So, after graduation in 2010, I decided to play professionally in Italy for Padua in Serie A, the best overall women’s league in the world. I thought this was the best way to get the attention of the national team.
GSB: What was that like?
Phoebe: It was an incomparable experience after a challenging early adjustment period. The organization was solid and well-run, and I had great teammates.
In the pool, we had a very strong first half of the season as a team and I did as an individual. In the second half our play became more scripted, which wasn’t so good for me as I perform best when the team is given license to read, react, and respond to the game ourselves.
Also, the Italian pro game was scrappier and more physical in a different way than I’d experienced up until then, which forced me to modify my own style.
We finished the season well, so I thought I was in a good place to reach out to the new staff at Team USA in late 2010 to let them know I wanted to take a shot at making the Olympic team.
GSB: What did the coach say?
Phoebe: In summary, the message was ‘we pretty much already have chosen the team,’ which was discouraging to say the least.
Even though I played the best I could to change things, it wasn’t enough and it seemed like the national team door was closed for me.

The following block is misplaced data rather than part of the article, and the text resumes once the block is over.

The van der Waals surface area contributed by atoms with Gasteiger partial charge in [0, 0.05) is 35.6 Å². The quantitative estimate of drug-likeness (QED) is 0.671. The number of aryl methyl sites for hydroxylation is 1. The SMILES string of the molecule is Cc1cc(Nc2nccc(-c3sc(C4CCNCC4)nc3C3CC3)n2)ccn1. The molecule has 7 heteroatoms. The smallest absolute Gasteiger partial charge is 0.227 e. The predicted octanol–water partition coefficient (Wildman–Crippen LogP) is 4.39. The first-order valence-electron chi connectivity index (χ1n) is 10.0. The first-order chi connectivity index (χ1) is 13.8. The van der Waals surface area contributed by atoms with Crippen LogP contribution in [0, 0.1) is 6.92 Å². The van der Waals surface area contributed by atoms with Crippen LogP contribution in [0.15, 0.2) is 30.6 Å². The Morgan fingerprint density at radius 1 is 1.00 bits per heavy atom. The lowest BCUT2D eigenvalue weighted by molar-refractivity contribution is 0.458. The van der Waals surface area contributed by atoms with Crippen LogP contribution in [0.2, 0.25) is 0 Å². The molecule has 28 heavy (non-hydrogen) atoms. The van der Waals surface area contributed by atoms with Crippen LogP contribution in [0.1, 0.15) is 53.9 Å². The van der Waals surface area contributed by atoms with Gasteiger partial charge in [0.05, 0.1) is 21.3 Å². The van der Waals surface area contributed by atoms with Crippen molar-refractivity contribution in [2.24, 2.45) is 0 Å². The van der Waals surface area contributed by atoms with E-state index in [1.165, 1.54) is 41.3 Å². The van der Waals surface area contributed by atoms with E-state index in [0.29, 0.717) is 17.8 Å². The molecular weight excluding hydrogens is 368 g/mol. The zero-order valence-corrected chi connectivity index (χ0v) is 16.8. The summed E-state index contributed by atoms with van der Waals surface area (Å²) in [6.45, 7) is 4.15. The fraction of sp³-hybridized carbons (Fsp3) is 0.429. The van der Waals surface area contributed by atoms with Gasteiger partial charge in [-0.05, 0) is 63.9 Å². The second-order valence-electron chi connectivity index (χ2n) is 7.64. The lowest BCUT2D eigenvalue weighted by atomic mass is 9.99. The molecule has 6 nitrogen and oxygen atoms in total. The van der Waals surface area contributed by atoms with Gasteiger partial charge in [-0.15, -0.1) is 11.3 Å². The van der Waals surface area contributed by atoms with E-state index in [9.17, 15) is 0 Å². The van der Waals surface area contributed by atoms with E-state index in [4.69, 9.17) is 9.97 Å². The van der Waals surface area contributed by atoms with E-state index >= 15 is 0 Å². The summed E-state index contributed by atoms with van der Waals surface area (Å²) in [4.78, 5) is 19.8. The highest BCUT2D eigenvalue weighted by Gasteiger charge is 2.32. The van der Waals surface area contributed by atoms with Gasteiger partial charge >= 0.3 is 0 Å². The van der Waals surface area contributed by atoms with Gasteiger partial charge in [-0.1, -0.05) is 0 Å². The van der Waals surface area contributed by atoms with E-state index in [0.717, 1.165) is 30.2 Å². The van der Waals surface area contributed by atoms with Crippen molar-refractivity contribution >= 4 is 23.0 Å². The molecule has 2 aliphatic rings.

GSB: How did you deal with that?
Phoebe: It was difficult — very hard — to give up that dream because water polo was all-consuming for me.
It took a few years to get over it — in truth, I will never be 100 percent over it, but I’ve been able to make my peace. My Princeton network and my family helped me dive into other parts of life and be excited about a new future.
So, I decided I wanted to use my foreign language skills and didn’t want to sit at a desk for 12 hours a day. I started working in sales for a wine distributor in New York City…
GSB: …Foreign languages — check! No desk — check!
Phoebe: For sure! My portfolio had wines from all over the world: Spain, France and Italy, my boss was Italian, and we hosted a lot of people from abroad — it was perfect that way and my language skills earned me some extra cred in the industry.
It was a great first job but not for the long-term — it was very execution-oriented, less strategic — but I had the wine bug.
GSB: So, what did you do?